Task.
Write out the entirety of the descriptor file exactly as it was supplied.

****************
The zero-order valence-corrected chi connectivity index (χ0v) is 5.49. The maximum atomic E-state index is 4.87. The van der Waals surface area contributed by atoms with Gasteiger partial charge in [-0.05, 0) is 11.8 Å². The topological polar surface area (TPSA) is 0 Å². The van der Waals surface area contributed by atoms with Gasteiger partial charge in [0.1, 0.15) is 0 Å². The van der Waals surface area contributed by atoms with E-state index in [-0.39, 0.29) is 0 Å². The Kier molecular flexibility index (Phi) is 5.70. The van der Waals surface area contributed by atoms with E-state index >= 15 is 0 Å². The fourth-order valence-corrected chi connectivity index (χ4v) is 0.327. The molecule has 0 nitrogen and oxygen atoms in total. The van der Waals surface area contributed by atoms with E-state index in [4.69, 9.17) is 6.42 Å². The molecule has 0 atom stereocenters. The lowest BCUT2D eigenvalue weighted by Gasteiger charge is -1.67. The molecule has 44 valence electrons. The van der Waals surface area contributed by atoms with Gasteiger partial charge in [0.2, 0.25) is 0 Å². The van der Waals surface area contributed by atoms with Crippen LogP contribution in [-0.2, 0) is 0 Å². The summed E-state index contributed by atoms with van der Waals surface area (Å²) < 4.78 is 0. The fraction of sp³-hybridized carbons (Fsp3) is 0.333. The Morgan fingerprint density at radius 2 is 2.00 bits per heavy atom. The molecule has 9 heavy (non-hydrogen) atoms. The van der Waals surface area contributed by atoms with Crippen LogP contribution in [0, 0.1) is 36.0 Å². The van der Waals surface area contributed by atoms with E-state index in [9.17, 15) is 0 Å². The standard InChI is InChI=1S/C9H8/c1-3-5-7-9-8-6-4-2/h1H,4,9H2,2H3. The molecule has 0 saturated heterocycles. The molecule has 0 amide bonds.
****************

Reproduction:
The zero-order valence-corrected chi connectivity index (χ0v) is 5.49. The maximum atomic E-state index is 4.87. The van der Waals surface area contributed by atoms with Gasteiger partial charge in [-0.05, 0) is 11.8 Å². The topological polar surface area (TPSA) is 0 Å². The van der Waals surface area contributed by atoms with Gasteiger partial charge in [0.1, 0.15) is 0 Å². The van der Waals surface area contributed by atoms with E-state index in [-0.39, 0.29) is 0 Å². The Kier molecular flexibility index (Phi) is 5.70. The van der Waals surface area contributed by atoms with E-state index >= 15 is 0 Å². The fourth-order valence-corrected chi connectivity index (χ4v) is 0.327. The molecule has 0 nitrogen and oxygen atoms in total. The van der Waals surface area contributed by atoms with E-state index in [4.69, 9.17) is 6.42 Å². The molecule has 0 atom stereocenters. The lowest BCUT2D eigenvalue weighted by Gasteiger charge is -1.67. The molecule has 44 valence electrons. The van der Waals surface area contributed by atoms with Gasteiger partial charge in [0.2, 0.25) is 0 Å². The van der Waals surface area contributed by atoms with Crippen LogP contribution in [-0.2, 0) is 0 Å². The summed E-state index contributed by atoms with van der Waals surface area (Å²) < 4.78 is 0. The fraction of sp³-hybridized carbons (Fsp3) is 0.333. The Morgan fingerprint density at radius 2 is 2.00 bits per heavy atom. The molecule has 9 heavy (non-hydrogen) atoms. The van der Waals surface area contributed by atoms with Crippen LogP contribution in [0, 0.1) is 36.0 Å². The van der Waals surface area contributed by atoms with E-state index in [9.17, 15) is 0 Å². The standard InChI is InChI=1S/C9H8/c1-3-5-7-9-8-6-4-2/h1H,4,9H2,2H3. The molecule has 0 saturated heterocycles. The molecule has 0 amide bonds.